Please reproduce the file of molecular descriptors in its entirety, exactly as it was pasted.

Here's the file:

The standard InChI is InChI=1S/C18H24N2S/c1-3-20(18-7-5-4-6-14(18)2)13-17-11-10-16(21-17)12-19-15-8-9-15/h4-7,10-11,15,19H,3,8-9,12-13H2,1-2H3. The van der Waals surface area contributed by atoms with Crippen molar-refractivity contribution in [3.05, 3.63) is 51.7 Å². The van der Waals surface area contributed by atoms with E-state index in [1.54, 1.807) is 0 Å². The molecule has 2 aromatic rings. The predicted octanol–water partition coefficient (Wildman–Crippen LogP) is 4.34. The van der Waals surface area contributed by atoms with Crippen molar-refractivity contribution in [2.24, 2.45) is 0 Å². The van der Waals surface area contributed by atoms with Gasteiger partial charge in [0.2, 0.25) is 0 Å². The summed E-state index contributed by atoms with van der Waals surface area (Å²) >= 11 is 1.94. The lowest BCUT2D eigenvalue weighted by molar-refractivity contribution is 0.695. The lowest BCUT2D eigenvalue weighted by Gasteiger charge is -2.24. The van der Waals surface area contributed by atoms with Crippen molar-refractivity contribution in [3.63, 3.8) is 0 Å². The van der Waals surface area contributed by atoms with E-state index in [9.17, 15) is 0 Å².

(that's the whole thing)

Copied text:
The standard InChI is InChI=1S/C18H24N2S/c1-3-20(18-7-5-4-6-14(18)2)13-17-11-10-16(21-17)12-19-15-8-9-15/h4-7,10-11,15,19H,3,8-9,12-13H2,1-2H3. The van der Waals surface area contributed by atoms with Crippen molar-refractivity contribution in [3.05, 3.63) is 51.7 Å². The van der Waals surface area contributed by atoms with E-state index in [1.54, 1.807) is 0 Å². The molecule has 2 aromatic rings. The predicted octanol–water partition coefficient (Wildman–Crippen LogP) is 4.34. The van der Waals surface area contributed by atoms with Crippen molar-refractivity contribution in [2.24, 2.45) is 0 Å². The van der Waals surface area contributed by atoms with Gasteiger partial charge in [0.2, 0.25) is 0 Å². The summed E-state index contributed by atoms with van der Waals surface area (Å²) >= 11 is 1.94. The lowest BCUT2D eigenvalue weighted by molar-refractivity contribution is 0.695. The lowest BCUT2D eigenvalue weighted by Gasteiger charge is -2.24. The van der Waals surface area contributed by atoms with Crippen molar-refractivity contribution in [3.63, 3.8) is 0 Å². The van der Waals surface area contributed by atoms with E-state index in [9.17, 15) is 0 Å².